Wrongful Death Recovery in Kentucky
When somebody’s negligent, reckless or intentional act results in another’s death, Kentucky law allows for the estate and the family members of the deceased to receive compensation for the expenses and hardships that have been imposed upon them because of this act. An action to recover such compensation is called a Wrongful Death action, and just as in a personal injury lawsuit, the burden falls on the injured party (here the surviving family) to bring the action and prove all of the elements necessary to obtain compensation, including proving the other party’s negligence and proving the type and amount of damages caused. Below is a look at some of the specifics of maintaining an action for wrongful death in Kentucky, and how it is different from a personal injury case.
Who can bring an action for wrongful death?
In a personal injury case, the plaintiff is of course the physically injured party. In the case of wrongful death, the action is brought by the personal representative of the estate. This is typically the person named in the will as the executor, or a person appointed by the court to administer the estate. The personal representative may or may not be a family member, but it is primarily family members who benefit from a wrongful death action.
What kinds of damages are recoverable for wrongful death?
In a personal injury case, legal damages are those expenses personal to the injured party, such as medical expenses, lost income, and pain and suffering. Since the persons harmed in a wrongful death case are the surviving family members, recoverable damages include those losses personal to them. These losses typically include the loss of the companionship of a spouse, the loss of the guidance of a parent, the loss of financial support, and the value of lost household services. How these losses are valued depends on many factors your attorney can bring out in trial or during settlement negotiations.
Kentucky law also allows a jury to award punitive damages in cases where the death was caused by a willful act or gross negligence. Punitive damages are meant to punish the wrongdoer and serve as an example to others to deter similar bad conduct. Typically, the more outrageous the conduct, the higher the punitive damage award will be. Punitive damages are not awarded in every case. Your attorney can advise you on whether it is proper to seek punitive damages in your case.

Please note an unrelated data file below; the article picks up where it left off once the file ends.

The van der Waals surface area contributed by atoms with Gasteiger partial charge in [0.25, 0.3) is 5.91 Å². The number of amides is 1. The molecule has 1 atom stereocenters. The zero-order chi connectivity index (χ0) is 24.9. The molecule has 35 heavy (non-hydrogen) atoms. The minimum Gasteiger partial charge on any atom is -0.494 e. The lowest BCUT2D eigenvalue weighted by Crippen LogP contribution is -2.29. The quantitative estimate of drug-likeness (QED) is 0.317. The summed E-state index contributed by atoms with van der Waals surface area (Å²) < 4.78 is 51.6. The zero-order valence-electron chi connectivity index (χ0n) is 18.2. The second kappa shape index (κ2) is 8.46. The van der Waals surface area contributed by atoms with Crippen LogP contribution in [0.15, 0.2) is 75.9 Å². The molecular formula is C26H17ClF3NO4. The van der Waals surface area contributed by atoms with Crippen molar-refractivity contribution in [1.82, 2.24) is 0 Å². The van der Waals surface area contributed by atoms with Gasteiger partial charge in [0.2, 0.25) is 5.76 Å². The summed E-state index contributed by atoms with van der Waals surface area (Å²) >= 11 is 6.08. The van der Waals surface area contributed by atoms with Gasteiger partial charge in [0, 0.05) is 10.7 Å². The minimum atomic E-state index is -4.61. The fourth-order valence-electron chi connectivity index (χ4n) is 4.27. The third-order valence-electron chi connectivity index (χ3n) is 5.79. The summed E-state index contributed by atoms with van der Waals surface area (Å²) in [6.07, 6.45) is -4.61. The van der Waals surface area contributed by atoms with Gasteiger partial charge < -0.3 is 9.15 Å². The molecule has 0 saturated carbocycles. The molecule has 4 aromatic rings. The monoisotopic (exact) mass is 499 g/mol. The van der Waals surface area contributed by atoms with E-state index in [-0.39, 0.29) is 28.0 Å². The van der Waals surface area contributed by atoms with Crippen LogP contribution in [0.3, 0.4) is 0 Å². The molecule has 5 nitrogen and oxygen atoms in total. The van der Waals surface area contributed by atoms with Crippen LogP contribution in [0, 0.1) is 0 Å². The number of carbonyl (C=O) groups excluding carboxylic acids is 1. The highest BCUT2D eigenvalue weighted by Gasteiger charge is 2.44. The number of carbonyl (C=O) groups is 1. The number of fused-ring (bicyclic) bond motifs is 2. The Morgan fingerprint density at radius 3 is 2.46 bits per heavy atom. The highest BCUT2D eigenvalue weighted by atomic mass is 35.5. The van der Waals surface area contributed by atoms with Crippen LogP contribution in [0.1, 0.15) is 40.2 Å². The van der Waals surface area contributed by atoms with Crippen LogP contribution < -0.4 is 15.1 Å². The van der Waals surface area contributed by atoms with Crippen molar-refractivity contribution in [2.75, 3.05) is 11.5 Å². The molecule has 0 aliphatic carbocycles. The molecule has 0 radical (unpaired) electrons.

How are wrongful death funds distributed?
Funeral and burial expenses, as well as the costs of bringing and maintaining the wrongful death action, are paid to the estate, so that the personal representative can pay these expenses or have the estate reimbursed for them. The rest of any settlement or judgment is distributed to the surviving family members in the following manner: half is given to the surviving spouse, and the other half is divided among the surviving children. If there are no children or other descendants (grandchildren or great-grandchildren), then the entire award goes to the spouse. Likewise, if the spouse is not living, then the entire award goes to the children. If there aren’t any children or a surviving spouse, then the award goes to the deceased’s parents. In the case where there are no parents, spouse or children, then the entire award will go to the deceased’s estate, where it will be distributed according to the terms of the will, or the Kentucky laws of intestate succession if there is no will or other estate planning document, such as a trust.
Wrongful death cases are often difficult to pursue and prove. For compassionate and effective representation in a wrongful death matter in central Kentucky, contact Davis & Haymond, P.S.C. at 859-624-3380 in Richmond or 606-726-9991 in Irvine.